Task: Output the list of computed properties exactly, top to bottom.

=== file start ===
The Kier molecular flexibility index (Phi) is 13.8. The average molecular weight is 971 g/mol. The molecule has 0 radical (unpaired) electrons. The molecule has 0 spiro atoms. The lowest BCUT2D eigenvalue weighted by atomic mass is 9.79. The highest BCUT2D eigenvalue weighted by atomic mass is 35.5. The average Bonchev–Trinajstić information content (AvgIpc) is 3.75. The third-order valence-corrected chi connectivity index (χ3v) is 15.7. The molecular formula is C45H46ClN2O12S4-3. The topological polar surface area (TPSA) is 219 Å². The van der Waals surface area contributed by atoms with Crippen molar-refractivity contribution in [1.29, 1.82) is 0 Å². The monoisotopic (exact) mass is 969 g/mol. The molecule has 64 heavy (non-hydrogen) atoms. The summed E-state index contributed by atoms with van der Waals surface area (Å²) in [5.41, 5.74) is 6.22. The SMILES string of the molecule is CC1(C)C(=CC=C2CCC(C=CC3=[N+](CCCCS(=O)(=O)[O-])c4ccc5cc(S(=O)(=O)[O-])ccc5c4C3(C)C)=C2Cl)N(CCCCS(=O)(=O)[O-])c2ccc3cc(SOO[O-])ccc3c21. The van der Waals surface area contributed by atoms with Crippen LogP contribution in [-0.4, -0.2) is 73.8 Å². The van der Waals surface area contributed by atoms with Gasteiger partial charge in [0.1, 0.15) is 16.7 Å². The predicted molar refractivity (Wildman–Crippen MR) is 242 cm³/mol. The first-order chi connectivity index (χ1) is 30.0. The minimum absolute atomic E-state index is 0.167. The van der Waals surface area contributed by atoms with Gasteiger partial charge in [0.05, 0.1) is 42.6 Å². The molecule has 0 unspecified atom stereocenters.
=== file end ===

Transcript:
The Kier molecular flexibility index (Phi) is 13.8. The average molecular weight is 971 g/mol. The molecule has 0 radical (unpaired) electrons. The molecule has 0 spiro atoms. The lowest BCUT2D eigenvalue weighted by atomic mass is 9.79. The highest BCUT2D eigenvalue weighted by atomic mass is 35.5. The average Bonchev–Trinajstić information content (AvgIpc) is 3.75. The third-order valence-corrected chi connectivity index (χ3v) is 15.7. The molecular formula is C45H46ClN2O12S4-3. The topological polar surface area (TPSA) is 219 Å². The van der Waals surface area contributed by atoms with Crippen molar-refractivity contribution in [1.29, 1.82) is 0 Å². The monoisotopic (exact) mass is 969 g/mol. The molecule has 64 heavy (non-hydrogen) atoms. The summed E-state index contributed by atoms with van der Waals surface area (Å²) in [5.41, 5.74) is 6.22. The SMILES string of the molecule is CC1(C)C(=CC=C2CCC(C=CC3=[N+](CCCCS(=O)(=O)[O-])c4ccc5cc(S(=O)(=O)[O-])ccc5c4C3(C)C)=C2Cl)N(CCCCS(=O)(=O)[O-])c2ccc3cc(SOO[O-])ccc3c21. The van der Waals surface area contributed by atoms with Crippen LogP contribution in [-0.4, -0.2) is 73.8 Å². The van der Waals surface area contributed by atoms with Gasteiger partial charge in [0.1, 0.15) is 16.7 Å². The predicted molar refractivity (Wildman–Crippen MR) is 242 cm³/mol. The first-order chi connectivity index (χ1) is 30.0. The minimum absolute atomic E-state index is 0.167. The van der Waals surface area contributed by atoms with Gasteiger partial charge in [0.05, 0.1) is 42.6 Å². The molecule has 0 unspecified atom stereocenters.